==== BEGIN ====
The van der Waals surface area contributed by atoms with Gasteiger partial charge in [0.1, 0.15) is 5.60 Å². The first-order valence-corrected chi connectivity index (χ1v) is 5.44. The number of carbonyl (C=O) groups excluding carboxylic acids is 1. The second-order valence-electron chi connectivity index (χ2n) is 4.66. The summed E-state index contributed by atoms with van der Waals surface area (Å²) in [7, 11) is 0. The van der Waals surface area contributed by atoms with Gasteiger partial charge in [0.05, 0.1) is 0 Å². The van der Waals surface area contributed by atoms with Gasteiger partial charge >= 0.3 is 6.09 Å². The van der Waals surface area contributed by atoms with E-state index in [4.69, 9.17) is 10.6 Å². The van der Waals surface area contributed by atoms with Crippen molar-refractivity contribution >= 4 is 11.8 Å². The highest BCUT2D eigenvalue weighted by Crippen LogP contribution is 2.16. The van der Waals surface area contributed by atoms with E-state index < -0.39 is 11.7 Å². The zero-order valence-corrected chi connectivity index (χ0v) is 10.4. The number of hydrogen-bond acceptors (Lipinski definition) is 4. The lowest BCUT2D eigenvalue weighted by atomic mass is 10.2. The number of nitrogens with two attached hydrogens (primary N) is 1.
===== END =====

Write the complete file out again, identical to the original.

The van der Waals surface area contributed by atoms with Gasteiger partial charge in [0.1, 0.15) is 5.60 Å². The first-order valence-corrected chi connectivity index (χ1v) is 5.44. The number of carbonyl (C=O) groups excluding carboxylic acids is 1. The second-order valence-electron chi connectivity index (χ2n) is 4.66. The summed E-state index contributed by atoms with van der Waals surface area (Å²) in [7, 11) is 0. The van der Waals surface area contributed by atoms with Gasteiger partial charge in [0.05, 0.1) is 0 Å². The van der Waals surface area contributed by atoms with Gasteiger partial charge >= 0.3 is 6.09 Å². The van der Waals surface area contributed by atoms with E-state index in [4.69, 9.17) is 10.6 Å². The van der Waals surface area contributed by atoms with Crippen molar-refractivity contribution >= 4 is 11.8 Å². The highest BCUT2D eigenvalue weighted by Crippen LogP contribution is 2.16. The van der Waals surface area contributed by atoms with E-state index < -0.39 is 11.7 Å². The zero-order valence-corrected chi connectivity index (χ0v) is 10.4. The number of hydrogen-bond acceptors (Lipinski definition) is 4. The lowest BCUT2D eigenvalue weighted by atomic mass is 10.2. The number of nitrogens with two attached hydrogens (primary N) is 1.